What does the number 14 mean to you? I suppose that it all depends on which sport you follow. I read one rather amazing comment on the number 14 that triggered me to go in search of number “14’s” for this piece, but before I get to the “big” one, here are a few other “14’s.”
* The uniform number of the Hit King, Pete Rose.
* The number of victories for Carl Pavano in 2009.
* The number of victories that Andy Pettitte has in three of his past four seasons.
* The point-per-game scoring pace of Tayshaun Prince last season (well it was 14.2, but if you round off that puppy you got your fourteen).
* The number of points that Rene Bourque has in 10 games with the Calgary Flames this year.
All of those are rather random “14’s” that can be found with a random sampling of sports, and none of the aforementioned “14’s” are what sent me on this kick. What is the “14” that did the trick?
From 1991-2005 the Braves won a division title, you guessed it, 14-consecutive seasons.
If you’re counting and you realize there are 15 years involved you are right. Don’t forget that major league baseball had a strike in 1994 when no divisional champions were officially crowned (the Braves were 68-46 but six games behind the Expos when the season was canceled).
In this day and age of money grubbing athletes, ah who am I kidding I’m just jealous, there is simply no way I can possibly conceive of any team in pro sports ever matching that run with guys always looking to “get mine” making it nearly impossible to set up a dynasty (also the advent of salary caps doesn’t help). Sure the Braves won only one championship in 1995, and they reached the World Series only five times, but honestly, 14-consecutive division titles? I have trouble waking up to my alarm clock 14-straight times. Here are some highlights from the run.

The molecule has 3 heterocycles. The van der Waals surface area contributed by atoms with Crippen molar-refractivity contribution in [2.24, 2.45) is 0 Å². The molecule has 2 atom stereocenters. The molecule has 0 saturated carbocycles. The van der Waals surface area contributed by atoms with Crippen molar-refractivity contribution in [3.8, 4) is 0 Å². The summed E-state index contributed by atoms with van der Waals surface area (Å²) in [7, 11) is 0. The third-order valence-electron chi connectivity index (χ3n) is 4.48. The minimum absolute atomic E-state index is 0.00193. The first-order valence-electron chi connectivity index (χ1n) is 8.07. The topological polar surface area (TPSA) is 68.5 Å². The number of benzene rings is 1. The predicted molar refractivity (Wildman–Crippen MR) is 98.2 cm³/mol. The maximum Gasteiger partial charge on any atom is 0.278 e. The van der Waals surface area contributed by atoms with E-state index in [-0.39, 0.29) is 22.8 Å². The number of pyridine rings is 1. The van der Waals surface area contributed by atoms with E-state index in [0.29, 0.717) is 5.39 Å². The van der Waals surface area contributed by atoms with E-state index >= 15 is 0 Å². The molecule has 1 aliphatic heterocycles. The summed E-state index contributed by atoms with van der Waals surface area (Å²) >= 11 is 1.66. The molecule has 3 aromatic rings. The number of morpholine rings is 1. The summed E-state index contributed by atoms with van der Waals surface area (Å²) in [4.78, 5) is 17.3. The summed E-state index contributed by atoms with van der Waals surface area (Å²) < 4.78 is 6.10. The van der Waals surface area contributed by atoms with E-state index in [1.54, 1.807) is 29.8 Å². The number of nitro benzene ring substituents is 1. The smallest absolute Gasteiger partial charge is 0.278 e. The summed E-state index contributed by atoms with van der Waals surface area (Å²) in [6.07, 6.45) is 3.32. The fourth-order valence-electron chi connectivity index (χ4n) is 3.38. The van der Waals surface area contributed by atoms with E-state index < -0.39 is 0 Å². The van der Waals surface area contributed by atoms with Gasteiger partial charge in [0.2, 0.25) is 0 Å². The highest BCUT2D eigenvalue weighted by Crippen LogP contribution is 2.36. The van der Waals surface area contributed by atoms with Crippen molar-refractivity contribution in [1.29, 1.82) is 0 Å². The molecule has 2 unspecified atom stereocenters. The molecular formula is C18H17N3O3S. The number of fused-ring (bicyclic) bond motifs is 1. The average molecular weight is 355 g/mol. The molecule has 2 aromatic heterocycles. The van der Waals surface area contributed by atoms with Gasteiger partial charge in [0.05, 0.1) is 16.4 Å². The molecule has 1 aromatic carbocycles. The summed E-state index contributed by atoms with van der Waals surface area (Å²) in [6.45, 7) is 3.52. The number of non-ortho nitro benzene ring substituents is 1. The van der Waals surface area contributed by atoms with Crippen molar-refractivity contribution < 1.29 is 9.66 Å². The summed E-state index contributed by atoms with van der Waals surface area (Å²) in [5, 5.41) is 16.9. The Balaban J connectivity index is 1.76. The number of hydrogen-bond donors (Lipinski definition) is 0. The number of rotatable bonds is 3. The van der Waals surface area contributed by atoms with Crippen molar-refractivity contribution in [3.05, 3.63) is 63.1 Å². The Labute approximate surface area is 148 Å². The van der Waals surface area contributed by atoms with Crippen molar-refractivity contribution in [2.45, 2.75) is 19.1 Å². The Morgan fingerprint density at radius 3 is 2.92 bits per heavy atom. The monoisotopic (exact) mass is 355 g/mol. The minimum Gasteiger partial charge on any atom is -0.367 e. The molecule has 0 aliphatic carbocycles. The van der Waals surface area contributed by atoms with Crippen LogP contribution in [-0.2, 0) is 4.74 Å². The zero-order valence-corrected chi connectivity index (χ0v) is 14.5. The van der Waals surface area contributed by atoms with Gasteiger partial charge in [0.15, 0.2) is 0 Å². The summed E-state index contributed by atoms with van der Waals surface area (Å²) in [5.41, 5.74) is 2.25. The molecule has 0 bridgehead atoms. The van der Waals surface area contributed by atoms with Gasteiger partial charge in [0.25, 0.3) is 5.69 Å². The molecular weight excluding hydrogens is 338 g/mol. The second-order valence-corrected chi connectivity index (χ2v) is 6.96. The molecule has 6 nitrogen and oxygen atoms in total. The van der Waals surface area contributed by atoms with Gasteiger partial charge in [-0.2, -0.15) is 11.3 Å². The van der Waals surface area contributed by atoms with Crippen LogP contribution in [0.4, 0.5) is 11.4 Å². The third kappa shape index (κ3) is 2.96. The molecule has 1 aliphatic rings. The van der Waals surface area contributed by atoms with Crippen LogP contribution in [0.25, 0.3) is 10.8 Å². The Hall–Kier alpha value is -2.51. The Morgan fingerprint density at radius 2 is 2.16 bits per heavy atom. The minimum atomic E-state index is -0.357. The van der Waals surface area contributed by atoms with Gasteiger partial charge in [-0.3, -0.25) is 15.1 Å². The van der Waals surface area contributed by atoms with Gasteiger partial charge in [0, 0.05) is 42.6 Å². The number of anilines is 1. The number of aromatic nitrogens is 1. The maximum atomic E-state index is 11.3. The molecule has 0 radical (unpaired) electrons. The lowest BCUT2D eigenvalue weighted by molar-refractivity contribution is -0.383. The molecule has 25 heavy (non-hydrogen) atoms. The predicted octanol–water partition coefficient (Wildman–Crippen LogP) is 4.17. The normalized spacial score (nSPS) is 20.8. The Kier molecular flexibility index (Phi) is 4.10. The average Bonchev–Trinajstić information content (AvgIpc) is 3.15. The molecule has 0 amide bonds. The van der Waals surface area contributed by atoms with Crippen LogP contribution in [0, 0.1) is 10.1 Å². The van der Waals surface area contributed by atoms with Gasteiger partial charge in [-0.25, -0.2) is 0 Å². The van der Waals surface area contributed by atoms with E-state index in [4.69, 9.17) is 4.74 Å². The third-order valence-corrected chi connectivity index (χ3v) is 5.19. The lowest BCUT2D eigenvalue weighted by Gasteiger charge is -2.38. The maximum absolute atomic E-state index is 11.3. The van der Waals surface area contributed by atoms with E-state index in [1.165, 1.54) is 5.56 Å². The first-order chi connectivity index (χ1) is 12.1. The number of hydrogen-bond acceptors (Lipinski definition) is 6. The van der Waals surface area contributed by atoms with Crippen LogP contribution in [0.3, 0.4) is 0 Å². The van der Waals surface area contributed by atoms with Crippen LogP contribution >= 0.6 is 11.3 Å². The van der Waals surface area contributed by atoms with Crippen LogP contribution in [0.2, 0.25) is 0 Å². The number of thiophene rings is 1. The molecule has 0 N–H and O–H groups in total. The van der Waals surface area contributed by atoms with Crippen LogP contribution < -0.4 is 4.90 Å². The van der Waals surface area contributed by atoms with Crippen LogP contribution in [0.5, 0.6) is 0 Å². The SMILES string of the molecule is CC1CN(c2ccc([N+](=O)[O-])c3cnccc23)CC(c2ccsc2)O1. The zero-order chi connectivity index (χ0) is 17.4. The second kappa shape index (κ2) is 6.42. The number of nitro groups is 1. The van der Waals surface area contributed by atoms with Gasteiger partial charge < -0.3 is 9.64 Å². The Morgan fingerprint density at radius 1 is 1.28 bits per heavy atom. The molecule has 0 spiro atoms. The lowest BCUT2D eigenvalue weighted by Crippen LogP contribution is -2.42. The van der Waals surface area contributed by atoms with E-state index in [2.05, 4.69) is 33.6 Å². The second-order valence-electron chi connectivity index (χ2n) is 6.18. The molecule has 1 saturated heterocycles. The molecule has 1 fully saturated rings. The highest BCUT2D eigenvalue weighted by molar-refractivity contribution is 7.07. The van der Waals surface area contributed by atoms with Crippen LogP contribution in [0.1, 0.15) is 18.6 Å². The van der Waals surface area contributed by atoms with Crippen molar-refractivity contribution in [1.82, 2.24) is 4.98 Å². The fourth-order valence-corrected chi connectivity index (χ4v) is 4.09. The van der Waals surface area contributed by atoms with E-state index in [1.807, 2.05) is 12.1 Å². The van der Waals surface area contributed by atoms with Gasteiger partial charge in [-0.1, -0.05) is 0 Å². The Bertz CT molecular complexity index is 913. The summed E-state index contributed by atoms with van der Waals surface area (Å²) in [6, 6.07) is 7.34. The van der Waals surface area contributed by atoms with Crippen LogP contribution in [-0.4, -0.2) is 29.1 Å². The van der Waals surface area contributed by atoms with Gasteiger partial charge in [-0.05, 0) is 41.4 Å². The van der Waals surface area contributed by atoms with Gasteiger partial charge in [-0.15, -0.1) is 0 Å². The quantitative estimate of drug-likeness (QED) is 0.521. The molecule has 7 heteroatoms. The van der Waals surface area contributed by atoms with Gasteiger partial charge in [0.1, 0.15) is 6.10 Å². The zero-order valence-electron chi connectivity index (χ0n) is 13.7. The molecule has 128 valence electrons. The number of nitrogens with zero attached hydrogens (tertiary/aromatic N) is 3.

* The NL ERA was 4.21 in this stretch. The Braves’ ERA was 3.53.
* The NL WHIP was 1.38. The Braves’ WHIP was 1.28.
* Obviously the NL winning percentage was .500. The Braves mark was .606.
As you might recall, the Braves had a pretty strong threesome leading the charge to all those pennants.
John Smoltz: 149-99 (.601 Win%), 3.17 ERA, 1.15 WHIP, 8.13 K/9, 3.19 K/BB. Was hugely clutch in playoffs, and there may have never been a more devastating slider from a right-handed starter.
Tom Glavine (1991-2002; he joined the Mets thereafter): 209-102 (.672 Win%), 3.15 ERA, 1.27 WHIP, 5.77 K/9, 3.09 K/BB. The classiest lefty of the past 25 years. He wasn’t ever as exciting as the other two, but the man could certainly pitch with the best of them.
Greg Maddux (1993-2003): 194-88 (.688 Win%), 2.63 ERA, 1.05 WHIP, 6.51 K/9, 4.77 K/BB. Probably the best pitcher of his generation with his only competition being Pedro Martinez, Randy Johnson and Roger Clemens. No one was better at the art of pitching.
Combined, the trio also brought home some hardware.
Glavine: 1991 Cy Young Award
Maddux: 1992-95 Cy Young Awards
Smoltz: 1996 Cy Young Award
So as you can see, the Big-3 was certainly at the heart of pretty much all of the success that the Braves had. Oh, that and the man who has helmed the ship in manager Bobby Cox. Mr. Cox is fourth all-time with 2,413 victories, and though he likely won’t catch Tony LaRussa (2,552) for third overall, you can’t do anything but throw mad props at Cox who has been the Manager of the Year four times (1985, 1991, 2004-05) as the guy who captained the organization to every one of those 14 division championships.
One other “14” by the way… my brother Jeff used to wear the number while slugging homers on the diamond before be turned to soccer where he had a fair amount of success going on to become All-State in Junior College at the keeper position.
By Ray Flowers